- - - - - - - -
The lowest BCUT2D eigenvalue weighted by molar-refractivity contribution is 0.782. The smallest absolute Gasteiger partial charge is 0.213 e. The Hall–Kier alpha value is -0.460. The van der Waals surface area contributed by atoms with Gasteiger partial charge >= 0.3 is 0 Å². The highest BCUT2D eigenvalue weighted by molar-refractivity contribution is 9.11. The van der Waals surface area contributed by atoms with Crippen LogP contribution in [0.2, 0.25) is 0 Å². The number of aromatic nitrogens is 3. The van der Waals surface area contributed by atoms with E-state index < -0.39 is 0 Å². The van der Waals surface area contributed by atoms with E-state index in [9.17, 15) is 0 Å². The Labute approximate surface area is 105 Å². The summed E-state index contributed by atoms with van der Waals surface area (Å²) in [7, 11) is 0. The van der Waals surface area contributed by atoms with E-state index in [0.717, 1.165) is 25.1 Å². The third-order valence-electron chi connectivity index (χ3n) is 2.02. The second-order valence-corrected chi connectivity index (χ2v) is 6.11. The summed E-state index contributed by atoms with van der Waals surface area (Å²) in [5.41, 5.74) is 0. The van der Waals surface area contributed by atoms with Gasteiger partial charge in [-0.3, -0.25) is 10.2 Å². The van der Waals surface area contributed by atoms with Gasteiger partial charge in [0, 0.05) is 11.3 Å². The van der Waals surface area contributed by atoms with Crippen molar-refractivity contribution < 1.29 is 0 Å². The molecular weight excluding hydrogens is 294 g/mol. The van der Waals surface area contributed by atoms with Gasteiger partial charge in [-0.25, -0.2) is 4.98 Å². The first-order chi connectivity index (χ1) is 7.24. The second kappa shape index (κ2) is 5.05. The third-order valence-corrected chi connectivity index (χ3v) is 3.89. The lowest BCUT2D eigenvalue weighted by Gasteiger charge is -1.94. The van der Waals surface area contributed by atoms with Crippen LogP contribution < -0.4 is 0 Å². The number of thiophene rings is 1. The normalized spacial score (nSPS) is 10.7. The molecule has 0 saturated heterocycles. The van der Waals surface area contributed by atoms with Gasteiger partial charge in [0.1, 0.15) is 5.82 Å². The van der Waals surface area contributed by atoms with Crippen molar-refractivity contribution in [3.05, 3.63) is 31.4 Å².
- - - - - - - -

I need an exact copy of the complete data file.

The lowest BCUT2D eigenvalue weighted by molar-refractivity contribution is 0.782. The smallest absolute Gasteiger partial charge is 0.213 e. The Hall–Kier alpha value is -0.460. The van der Waals surface area contributed by atoms with Gasteiger partial charge >= 0.3 is 0 Å². The highest BCUT2D eigenvalue weighted by molar-refractivity contribution is 9.11. The van der Waals surface area contributed by atoms with Crippen LogP contribution in [0.2, 0.25) is 0 Å². The number of aromatic nitrogens is 3. The van der Waals surface area contributed by atoms with E-state index < -0.39 is 0 Å². The van der Waals surface area contributed by atoms with E-state index in [9.17, 15) is 0 Å². The Labute approximate surface area is 105 Å². The summed E-state index contributed by atoms with van der Waals surface area (Å²) in [7, 11) is 0. The van der Waals surface area contributed by atoms with E-state index in [0.717, 1.165) is 25.1 Å². The third-order valence-electron chi connectivity index (χ3n) is 2.02. The second-order valence-corrected chi connectivity index (χ2v) is 6.11. The summed E-state index contributed by atoms with van der Waals surface area (Å²) in [5.41, 5.74) is 0. The van der Waals surface area contributed by atoms with Gasteiger partial charge in [-0.3, -0.25) is 10.2 Å². The van der Waals surface area contributed by atoms with Gasteiger partial charge in [0, 0.05) is 11.3 Å². The van der Waals surface area contributed by atoms with Crippen molar-refractivity contribution < 1.29 is 0 Å². The molecular weight excluding hydrogens is 294 g/mol. The van der Waals surface area contributed by atoms with Gasteiger partial charge in [-0.25, -0.2) is 4.98 Å². The first-order chi connectivity index (χ1) is 7.24. The second kappa shape index (κ2) is 5.05. The third-order valence-corrected chi connectivity index (χ3v) is 3.89. The lowest BCUT2D eigenvalue weighted by Gasteiger charge is -1.94. The van der Waals surface area contributed by atoms with Crippen LogP contribution < -0.4 is 0 Å². The number of thiophene rings is 1. The normalized spacial score (nSPS) is 10.7. The molecule has 0 saturated heterocycles. The van der Waals surface area contributed by atoms with Gasteiger partial charge in [0.1, 0.15) is 5.82 Å². The van der Waals surface area contributed by atoms with Crippen molar-refractivity contribution in [3.05, 3.63) is 31.4 Å².